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So let $f(x)\in\mathbf{Z}[x]$ be a monic polynomial of degree $d$ and let $K$ be the splitting field of $f$. Let us define the "heigt of $f$" $:=||f||$ to be the maximum of the abolute values of the coefficients of $f$. (Instead of the height it might be better to work with the abolute value of the discriminant of $K$).

Let us denote the Galois group of $f$ over $\mathbf{Q}$ by $G$. For each prime number for which the roots of $f$ modulo $p$ are distinct we denote by $G_p$ the Galois group of $f\pmod{p}$. A cute result that may be found for example in Van der Waerden first algebra book says that there exists an (non-canonical but well defined up to conjugation in $G$) injection of $G_p$ in $G$. By elementary group theory, if we take the group generated by a set of representatives of the conjugacy classes of $G$ then it generates $G$. Thus by Chebotarev density theorem, we know that there exists a finite set of prime numbers $S$ of $\mathbf{Q}$ such that $$ G_S:=\langle G_p| p\in S\rangle=G. $$ In particular, we may always choose a set $S$ with $G_S=G$ and $|S|\leq r$ where $r$ is the number of conjugacy classes of $G$.

Q: So let $S_x$ be the set of all prime numbers less than $x$. Is it possible to find explicitly a lower bound for $x$ in terms $||f||$ (or $|disc(K)|$) and $d$ such that $$ G_{S_x}=G? $$

added: So basically, I'm just asking for an effective version of the Chebotarev density theorem for the splitting field of $f$, this is probably well known to the expert. So probably one should consider $|disc(K)|$ rather than $||f||$ which can be arbitrary large for a fixed $K$ (even though $f$ may have bad reduction for many primes $p$ which do not divide $|disc(K)|$)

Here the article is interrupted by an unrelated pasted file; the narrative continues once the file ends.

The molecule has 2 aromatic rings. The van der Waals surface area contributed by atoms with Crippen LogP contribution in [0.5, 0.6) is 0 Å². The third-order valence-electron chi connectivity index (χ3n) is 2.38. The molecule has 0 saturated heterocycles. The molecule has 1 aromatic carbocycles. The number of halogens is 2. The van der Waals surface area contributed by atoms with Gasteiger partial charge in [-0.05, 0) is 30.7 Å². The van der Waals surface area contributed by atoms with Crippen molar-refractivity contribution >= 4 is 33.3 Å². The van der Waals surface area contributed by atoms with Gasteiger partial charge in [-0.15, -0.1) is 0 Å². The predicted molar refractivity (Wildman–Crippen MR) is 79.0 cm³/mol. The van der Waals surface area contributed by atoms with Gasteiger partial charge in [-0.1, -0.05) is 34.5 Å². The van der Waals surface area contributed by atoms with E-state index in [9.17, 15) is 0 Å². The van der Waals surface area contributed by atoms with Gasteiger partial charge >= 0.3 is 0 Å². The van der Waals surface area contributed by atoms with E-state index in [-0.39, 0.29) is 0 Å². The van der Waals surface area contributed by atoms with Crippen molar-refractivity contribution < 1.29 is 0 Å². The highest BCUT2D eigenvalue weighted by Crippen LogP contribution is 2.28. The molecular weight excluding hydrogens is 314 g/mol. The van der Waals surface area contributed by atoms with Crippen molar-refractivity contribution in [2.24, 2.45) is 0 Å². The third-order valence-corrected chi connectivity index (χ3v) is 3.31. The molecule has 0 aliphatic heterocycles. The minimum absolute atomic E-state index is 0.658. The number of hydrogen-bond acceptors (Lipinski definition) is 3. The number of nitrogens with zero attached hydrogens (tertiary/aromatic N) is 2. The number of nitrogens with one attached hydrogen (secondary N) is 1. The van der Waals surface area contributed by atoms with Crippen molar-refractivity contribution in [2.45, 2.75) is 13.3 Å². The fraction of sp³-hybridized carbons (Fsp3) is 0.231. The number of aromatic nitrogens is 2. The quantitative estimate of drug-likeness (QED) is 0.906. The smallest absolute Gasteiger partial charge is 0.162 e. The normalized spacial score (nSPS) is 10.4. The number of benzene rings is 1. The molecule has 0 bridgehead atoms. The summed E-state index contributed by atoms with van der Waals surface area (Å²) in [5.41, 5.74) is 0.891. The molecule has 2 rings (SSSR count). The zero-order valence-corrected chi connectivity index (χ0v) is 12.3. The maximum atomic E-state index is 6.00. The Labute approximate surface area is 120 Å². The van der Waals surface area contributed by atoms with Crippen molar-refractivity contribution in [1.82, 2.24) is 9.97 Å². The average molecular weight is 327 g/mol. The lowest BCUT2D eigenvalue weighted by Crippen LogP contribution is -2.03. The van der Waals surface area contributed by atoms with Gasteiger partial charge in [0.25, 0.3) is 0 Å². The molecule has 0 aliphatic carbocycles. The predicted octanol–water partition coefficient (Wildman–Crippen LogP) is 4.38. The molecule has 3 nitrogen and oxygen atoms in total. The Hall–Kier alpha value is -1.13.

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I removed some of the tags which seemed unnecessary to me. – Yemon Choi Jun 29 '11 at 1:02
Five. One to hold the light bulb, four to turn the ladder. $$ $$ I was able to hold off for an hour from posting this, but sometimes one must give in to temptation. – Will Jagy Jun 29 '11 at 2:05
Hi @Will, well my Q1 was kind of stupid. I realized it. If you take one representative in $G$ for every conjugacy class then it generates $G$, so this gives some easy lower bound. In any case, thanks for your comment. – Hugo Chapdelaine Jun 29 '11 at 2:57
I am about as far from being an expert as is possible. So please excuse what might be a trivial comment. But it seems that if for each prime you only know that there exists a non-canonical injection $G_p \to G$, then even knowing a bunch of $G_p$s by no means is enough to determine the group $G$. Ok, fine, but it's worse: it seems perfectly possible that depending on the choice of injections $G_p \to G$, the set of necessary $p$s can vary vastly. Now, maybe there's more structure that I'm not aware of? – Theo Johnson-Freyd Jun 29 '11 at 3:06
up vote 10 down vote accepted

You are looking for the very useful paper

Effective versions of the Chebotarev density theorem, J. C. Lagarias and A. M. Odlyzko, pp. 409-464 in Algebraic Number Fields, A. Frohlich (ed.), Academic Press, 1977.

The bounds there are quite large, as I recall, especially if you don't want to assume GRH. There is very nice recent work of Jouve, Kowalski, and Zywina that give a lot of insight into how to do this in practice and how many prime numbers you shoudl expect to have to use: see Kowalski's blog post about this and work cited there.

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Thanks JSE for the reference – Hugo Chapdelaine Jun 29 '11 at 3:33

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